OK, it’s not everyone, technically. But tens of millions of Americans have protested and rallied since 2016. And new data shows that not only does that number include a substantial amount of people who weren’t politically active before, but the act of protesting is cutting across political affiliations, age and race.
A new Washington Post-Kaiser Foundation poll found that 1 in 5 Americans have participated in a rally or protest since 2016. And 19 percent of those Americans had never attended a march or political gathering before.
The Post piece delves further into breakdowns of those numbers and what they could mean for the 2018 midterm elections, particularly since President Donald Trump’s election has been a motivating factor for many people to take to the streets.
The poll found that 70 percent of recently motivated activists disapprove of the president, while one-third of all protesters say they plan to volunteer or work for a 2018 congressional campaign.
Politically, 40 percent of rallygoers identified as Democrat (another 36 percent said they were “independent”). And while young people have been at the forefront of many movements, including Black Lives Matter and the more recent March for Our Lives, 44 percent of poll respondents who had protested were 50 years of age or older. A significant number of protesters were also fairly well off—36 percent made more than $100,000 a year.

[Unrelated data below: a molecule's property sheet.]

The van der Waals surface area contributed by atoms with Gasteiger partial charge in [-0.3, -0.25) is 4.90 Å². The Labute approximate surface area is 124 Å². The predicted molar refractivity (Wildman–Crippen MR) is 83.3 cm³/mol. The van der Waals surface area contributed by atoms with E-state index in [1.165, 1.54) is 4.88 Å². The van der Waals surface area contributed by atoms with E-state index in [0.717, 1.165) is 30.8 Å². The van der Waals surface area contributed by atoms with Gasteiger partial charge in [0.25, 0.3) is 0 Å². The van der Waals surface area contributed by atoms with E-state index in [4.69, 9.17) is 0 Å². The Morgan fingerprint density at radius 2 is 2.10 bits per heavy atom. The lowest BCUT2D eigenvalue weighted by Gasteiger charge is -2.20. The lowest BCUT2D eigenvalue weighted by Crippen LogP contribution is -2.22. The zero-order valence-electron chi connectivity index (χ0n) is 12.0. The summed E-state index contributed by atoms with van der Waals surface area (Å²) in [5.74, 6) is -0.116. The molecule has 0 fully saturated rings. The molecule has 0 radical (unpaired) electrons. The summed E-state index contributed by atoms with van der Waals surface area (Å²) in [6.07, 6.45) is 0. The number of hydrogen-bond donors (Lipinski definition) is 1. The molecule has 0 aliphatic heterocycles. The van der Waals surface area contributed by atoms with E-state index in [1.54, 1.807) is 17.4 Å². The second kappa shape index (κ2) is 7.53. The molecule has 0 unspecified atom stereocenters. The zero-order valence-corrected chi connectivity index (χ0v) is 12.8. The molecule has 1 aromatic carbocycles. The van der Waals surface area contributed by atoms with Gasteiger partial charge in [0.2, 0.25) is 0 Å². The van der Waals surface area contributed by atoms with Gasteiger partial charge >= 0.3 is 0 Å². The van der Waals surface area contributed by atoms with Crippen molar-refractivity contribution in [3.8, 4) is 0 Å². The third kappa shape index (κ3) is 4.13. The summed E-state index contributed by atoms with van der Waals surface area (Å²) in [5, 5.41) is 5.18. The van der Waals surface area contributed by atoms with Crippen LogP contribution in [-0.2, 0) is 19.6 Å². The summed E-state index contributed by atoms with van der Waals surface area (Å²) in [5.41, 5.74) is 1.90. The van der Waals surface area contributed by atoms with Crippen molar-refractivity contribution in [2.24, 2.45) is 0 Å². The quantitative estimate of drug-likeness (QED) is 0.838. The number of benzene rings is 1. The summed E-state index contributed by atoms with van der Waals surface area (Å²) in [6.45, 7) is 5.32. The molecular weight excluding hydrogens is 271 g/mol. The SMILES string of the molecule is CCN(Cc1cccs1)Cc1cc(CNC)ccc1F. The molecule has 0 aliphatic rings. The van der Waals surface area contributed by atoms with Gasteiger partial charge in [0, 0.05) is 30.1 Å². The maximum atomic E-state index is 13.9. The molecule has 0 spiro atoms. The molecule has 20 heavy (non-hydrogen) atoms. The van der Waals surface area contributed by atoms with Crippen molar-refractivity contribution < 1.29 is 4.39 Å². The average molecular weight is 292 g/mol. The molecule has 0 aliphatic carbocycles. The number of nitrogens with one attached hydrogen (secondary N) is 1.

The Post also notes that rallygoers were equally split between men and women, and “an outsize share” lived in America’s suburbs.
And just which causes were protesters rallying behind? “Women’s rights” was the top choice by far, with 46 percent of protesters saying that they had come out in support of that cause. The environment and energy causes came in second, at 32 percent, and immigration was next, at 30 percent.
“Racial justice” wasn’t a listed choice, but “police conduct” and “removing Confederate monuments” individually appeared on the list of top 10 causes (ranking seventh and 10th, respectively).